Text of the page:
Over Coming the Barrier of a Driver’s licence for Aboriginal Workers (Truck LoggerBC, Summer 2019)
Over Coming the Barrier of a driver’s licence for aboriginal workers. Not having a driver’s licence is one of the biggest barriers to employment for Indigenous people living on reserves in British Columbia.
Addressing Barriers to Employment of Aboriginals (Truck LoggerBC, Summer 2019)
Despite shutdowns, slowdowns and the relentless advance of mechanized harvesting, the BC forestry sector needs more able-bodied workers than ever before, largely because so many traditionally employed in the sector are aging out and younger workers are migrating into other sectors, including oil, gas, mining, and construction.
Is First Nations the Solution to Job Shortage? (Truck LoggerBC, Spring 2019)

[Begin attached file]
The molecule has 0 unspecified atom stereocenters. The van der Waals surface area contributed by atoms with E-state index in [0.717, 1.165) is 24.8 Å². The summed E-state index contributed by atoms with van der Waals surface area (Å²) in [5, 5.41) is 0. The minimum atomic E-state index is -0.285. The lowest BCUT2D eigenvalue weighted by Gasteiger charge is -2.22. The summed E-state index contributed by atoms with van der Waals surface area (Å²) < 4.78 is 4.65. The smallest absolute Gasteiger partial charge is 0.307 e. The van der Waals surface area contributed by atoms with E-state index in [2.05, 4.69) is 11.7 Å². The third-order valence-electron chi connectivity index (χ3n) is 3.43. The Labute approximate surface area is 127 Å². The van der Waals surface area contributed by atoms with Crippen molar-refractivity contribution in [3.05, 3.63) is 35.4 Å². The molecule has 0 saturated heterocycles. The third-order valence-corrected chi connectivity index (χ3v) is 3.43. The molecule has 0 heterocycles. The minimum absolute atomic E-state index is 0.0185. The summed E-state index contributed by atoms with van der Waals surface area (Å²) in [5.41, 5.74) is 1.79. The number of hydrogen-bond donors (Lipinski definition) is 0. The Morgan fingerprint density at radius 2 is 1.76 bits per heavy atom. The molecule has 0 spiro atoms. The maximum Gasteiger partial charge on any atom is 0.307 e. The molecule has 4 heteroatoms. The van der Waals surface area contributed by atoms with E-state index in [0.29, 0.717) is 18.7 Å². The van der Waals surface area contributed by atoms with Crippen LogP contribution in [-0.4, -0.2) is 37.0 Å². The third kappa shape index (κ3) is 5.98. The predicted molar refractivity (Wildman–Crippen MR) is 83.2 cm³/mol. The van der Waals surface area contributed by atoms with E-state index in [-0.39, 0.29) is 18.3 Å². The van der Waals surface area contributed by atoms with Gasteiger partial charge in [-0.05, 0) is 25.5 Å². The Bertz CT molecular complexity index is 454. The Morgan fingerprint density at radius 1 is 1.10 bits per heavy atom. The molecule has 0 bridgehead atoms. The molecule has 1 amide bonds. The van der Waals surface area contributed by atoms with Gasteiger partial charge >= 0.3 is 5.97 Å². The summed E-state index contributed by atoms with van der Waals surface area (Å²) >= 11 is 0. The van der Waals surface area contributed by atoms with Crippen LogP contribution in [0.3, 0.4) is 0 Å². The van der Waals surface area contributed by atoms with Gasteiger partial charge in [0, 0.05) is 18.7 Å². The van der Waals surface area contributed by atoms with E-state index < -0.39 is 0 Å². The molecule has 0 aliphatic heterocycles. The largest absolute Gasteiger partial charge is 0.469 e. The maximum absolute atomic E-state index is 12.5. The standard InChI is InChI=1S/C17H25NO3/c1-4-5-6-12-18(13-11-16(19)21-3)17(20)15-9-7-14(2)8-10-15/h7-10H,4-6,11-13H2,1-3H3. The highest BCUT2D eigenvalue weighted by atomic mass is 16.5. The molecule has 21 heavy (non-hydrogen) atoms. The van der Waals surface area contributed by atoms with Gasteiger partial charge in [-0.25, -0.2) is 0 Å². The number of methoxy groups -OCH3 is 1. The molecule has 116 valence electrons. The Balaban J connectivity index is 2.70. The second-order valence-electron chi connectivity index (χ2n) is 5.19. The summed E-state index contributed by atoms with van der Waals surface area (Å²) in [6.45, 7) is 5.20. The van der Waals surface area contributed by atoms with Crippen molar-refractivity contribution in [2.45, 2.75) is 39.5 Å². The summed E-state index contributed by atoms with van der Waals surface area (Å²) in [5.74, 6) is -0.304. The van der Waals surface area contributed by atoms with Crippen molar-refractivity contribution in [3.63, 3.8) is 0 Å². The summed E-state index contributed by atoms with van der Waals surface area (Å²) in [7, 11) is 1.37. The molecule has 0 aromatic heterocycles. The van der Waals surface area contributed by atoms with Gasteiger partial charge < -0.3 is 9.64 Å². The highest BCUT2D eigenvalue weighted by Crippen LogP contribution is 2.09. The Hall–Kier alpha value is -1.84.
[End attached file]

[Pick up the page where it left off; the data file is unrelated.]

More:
Obviously not being able to find the kinds of employees needed today is a problem for the industry in general and contractors in particular, but the dilemma also presents an opportunity to forge new links with First Nations and access a labour force pool that’s increasingly enthusiastic about participating in forestry. Industry, government and First Nations now need to continue working together to make that a reality.
Working Guidelines to Use in Developing Relationships with First Nations (Truck LoggerBC, Summer 2016)
An argument could be made that compared to many other industries, forestry has an advantage with regard to First Nations issues, thanks to a long history of working with Aboriginal communities. But as Aboriginal title becomes a reality, provincial and federal governments must recognize, relying on established goodwill is not enough to ensure that the forestry sector thrives in the decades to come. This is why the new Working Guidelines for Contractors To Use In Developing Relationships with First Nations is regarded as a first step in fostering long-lasting partnerships between Aboriginal and non-Aboriginal groups.